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Short-term synaptic dynamics control the activity phase of neurons in an oscillatory network

  1. Diana Martinez
  2. Haroon Anwar
  3. Amitabha Bose
  4. Dirk M Bucher
  5. Farzan Nadim  Is a corresponding author
  1. New Jersey Institute of Technology, United States
Research Article
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Cite this article as: eLife 2019;8:e46911 doi: 10.7554/eLife.46911

Abstract

In oscillatory systems, neuronal activity phase is often independent of network frequency. Such phase maintenance requires adjustment of synaptic input with network frequency, a relationship that we explored using the crab, Cancer borealis, pyloric network. The burst phase of pyloric neurons is relatively constant despite a >2-fold variation in network frequency. We used noise input to characterize how input shape influences burst delay of a pyloric neuron, and then used dynamic clamp to examine how burst phase depends on the period, amplitude, duration, and shape of rhythmic synaptic input. Phase constancy across a range of periods required a proportional increase of synaptic duration with period. However, phase maintenance was also promoted by an increase of amplitude and peak phase of synaptic input with period. Mathematical analysis shows how short-term synaptic plasticity can coordinately change amplitude and peak phase to maximize the range of periods over which phase constancy is achieved.

Article and author information

Author details

  1. Diana Martinez

    Federated Department of Biological Sciences, New Jersey Institute of Technology, Newark, United States
    Competing interests
    The authors declare that no competing interests exist.
  2. Haroon Anwar

    Federated Department of Biological Sciences, New Jersey Institute of Technology, Newark, United States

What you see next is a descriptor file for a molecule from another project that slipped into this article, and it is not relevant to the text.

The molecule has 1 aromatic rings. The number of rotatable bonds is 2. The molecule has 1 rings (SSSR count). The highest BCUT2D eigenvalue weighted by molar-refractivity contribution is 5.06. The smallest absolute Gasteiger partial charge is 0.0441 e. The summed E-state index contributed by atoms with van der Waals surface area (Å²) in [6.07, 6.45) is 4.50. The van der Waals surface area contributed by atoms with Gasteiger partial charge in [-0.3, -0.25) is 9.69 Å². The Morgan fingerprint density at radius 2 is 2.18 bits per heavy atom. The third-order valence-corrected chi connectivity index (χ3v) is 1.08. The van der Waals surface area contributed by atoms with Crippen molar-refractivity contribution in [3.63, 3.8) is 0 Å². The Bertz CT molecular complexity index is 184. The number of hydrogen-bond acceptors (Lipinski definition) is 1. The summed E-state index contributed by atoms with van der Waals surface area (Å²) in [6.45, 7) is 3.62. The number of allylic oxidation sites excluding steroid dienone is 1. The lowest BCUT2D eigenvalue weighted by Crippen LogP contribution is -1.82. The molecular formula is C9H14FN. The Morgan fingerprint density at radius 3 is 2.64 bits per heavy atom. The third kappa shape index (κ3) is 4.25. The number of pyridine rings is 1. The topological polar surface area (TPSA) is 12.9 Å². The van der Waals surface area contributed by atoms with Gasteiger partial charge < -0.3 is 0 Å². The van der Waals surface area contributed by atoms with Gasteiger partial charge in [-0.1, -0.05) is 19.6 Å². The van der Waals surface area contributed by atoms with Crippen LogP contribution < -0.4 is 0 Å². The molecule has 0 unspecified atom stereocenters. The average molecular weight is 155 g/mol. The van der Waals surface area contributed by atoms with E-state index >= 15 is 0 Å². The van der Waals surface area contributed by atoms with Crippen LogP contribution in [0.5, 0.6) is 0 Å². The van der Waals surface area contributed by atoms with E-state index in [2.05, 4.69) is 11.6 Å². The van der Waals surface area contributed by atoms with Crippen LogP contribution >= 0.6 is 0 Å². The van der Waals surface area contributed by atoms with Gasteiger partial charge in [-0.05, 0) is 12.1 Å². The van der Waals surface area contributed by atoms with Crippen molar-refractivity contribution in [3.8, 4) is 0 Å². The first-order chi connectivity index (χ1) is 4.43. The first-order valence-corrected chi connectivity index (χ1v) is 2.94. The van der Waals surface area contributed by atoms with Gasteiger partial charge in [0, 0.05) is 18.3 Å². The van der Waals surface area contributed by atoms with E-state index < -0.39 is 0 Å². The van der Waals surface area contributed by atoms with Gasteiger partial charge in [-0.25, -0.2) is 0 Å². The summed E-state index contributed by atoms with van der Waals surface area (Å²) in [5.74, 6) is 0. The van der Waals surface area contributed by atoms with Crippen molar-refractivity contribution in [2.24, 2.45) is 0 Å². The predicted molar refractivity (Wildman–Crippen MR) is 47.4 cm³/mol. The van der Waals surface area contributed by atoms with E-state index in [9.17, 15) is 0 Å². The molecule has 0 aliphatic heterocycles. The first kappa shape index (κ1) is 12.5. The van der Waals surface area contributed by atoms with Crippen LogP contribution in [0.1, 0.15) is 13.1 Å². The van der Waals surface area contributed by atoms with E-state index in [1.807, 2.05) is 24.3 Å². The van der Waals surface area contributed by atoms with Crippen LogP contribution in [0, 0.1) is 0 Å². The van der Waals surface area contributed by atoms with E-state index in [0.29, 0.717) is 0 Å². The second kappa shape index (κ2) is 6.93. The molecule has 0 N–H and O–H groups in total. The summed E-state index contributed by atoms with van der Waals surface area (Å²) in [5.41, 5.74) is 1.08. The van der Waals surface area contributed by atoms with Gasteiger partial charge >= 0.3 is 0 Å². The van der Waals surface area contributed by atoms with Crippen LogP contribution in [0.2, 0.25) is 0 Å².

Competing interests
    The authors declare that no competing interests exist.
    ORCID icon "This ORCID iD identifies the author of this article:" 0000-0002-3079-4812
  3. Amitabha Bose

    Department of Mathematical Sciences, New Jersey Institute of Technology, Newark, United States
    Competing interests
    The authors declare that no competing interests exist.
  4. Dirk M Bucher

    Federated Department of Biological Sciences, New Jersey Institute of Technology, Newark, United States
    Competing interests
    The authors declare that no competing interests exist.
  5. Farzan Nadim

    Federated Department of Biological Sciences, New Jersey Institute of Technology, Newark, United States
    For correspondence
    farzan@njit.edu
    Competing interests
    The authors declare that no competing interests exist.
    ORCID icon "This ORCID iD identifies the author of this article:" 0000-0003-4144-9042

Funding

National Institutes of Health (MH060605)

  • Dirk M Bucher
  • Farzan Nadim

National Science Foundation (DMS1122291)

  • Amitabha Bose

The funders had no role in study design, data collection and interpretation, or the decision to submit the work for publication.

Reviewing Editor

  1. Ronald L Calabrese, Emory University, United States

Publication history

  1. Received: March 15, 2019
  2. Accepted: June 8, 2019
  3. Accepted Manuscript published: June 10, 2019 (version 1)

Copyright

© 2019, Martinez et al.

This article is distributed under the terms of the Creative Commons Attribution License permitting unrestricted use and redistribution provided that the original author and source are credited.

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